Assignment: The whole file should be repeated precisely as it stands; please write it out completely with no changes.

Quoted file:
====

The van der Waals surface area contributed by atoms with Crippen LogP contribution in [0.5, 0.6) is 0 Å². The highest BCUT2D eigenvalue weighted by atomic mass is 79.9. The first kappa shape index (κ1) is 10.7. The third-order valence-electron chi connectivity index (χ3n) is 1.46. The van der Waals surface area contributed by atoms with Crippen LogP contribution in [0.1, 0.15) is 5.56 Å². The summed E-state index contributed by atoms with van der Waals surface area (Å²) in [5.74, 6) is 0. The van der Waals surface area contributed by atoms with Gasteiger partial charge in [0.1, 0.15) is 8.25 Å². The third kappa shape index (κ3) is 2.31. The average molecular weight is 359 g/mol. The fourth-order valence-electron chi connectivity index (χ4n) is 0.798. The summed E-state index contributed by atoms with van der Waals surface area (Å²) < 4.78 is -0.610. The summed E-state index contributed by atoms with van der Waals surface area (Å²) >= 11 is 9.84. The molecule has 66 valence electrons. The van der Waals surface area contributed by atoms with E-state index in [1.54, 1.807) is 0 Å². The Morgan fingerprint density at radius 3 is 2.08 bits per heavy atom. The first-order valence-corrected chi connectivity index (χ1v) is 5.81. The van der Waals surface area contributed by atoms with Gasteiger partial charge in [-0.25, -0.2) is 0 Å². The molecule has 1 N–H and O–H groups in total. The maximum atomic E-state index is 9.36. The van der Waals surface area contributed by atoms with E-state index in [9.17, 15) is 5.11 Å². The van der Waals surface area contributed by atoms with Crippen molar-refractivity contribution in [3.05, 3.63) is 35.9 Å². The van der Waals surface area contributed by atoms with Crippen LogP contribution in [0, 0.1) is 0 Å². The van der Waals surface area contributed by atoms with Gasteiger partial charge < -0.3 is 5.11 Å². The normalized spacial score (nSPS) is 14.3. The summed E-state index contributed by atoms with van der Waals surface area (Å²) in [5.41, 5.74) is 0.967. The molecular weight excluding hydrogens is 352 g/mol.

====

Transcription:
The van der Waals surface area contributed by atoms with Crippen LogP contribution in [0.5, 0.6) is 0 Å². The highest BCUT2D eigenvalue weighted by atomic mass is 79.9. The first kappa shape index (κ1) is 10.7. The third-order valence-electron chi connectivity index (χ3n) is 1.46. The van der Waals surface area contributed by atoms with Crippen LogP contribution in [0.1, 0.15) is 5.56 Å². The summed E-state index contributed by atoms with van der Waals surface area (Å²) in [5.74, 6) is 0. The van der Waals surface area contributed by atoms with Gasteiger partial charge in [0.1, 0.15) is 8.25 Å². The third kappa shape index (κ3) is 2.31. The average molecular weight is 359 g/mol. The fourth-order valence-electron chi connectivity index (χ4n) is 0.798. The summed E-state index contributed by atoms with van der Waals surface area (Å²) < 4.78 is -0.610. The summed E-state index contributed by atoms with van der Waals surface area (Å²) >= 11 is 9.84. The molecule has 66 valence electrons. The van der Waals surface area contributed by atoms with E-state index in [1.54, 1.807) is 0 Å². The Morgan fingerprint density at radius 3 is 2.08 bits per heavy atom. The first-order valence-corrected chi connectivity index (χ1v) is 5.81. The van der Waals surface area contributed by atoms with Gasteiger partial charge in [-0.25, -0.2) is 0 Å². The molecule has 1 N–H and O–H groups in total. The maximum atomic E-state index is 9.36. The van der Waals surface area contributed by atoms with E-state index in [9.17, 15) is 5.11 Å². The van der Waals surface area contributed by atoms with Crippen molar-refractivity contribution in [3.05, 3.63) is 35.9 Å². The van der Waals surface area contributed by atoms with Crippen LogP contribution in [0, 0.1) is 0 Å². The van der Waals surface area contributed by atoms with Gasteiger partial charge < -0.3 is 5.11 Å². The normalized spacial score (nSPS) is 14.3. The summed E-state index contributed by atoms with van der Waals surface area (Å²) in [5.41, 5.74) is 0.967. The molecular weight excluding hydrogens is 352 g/mol.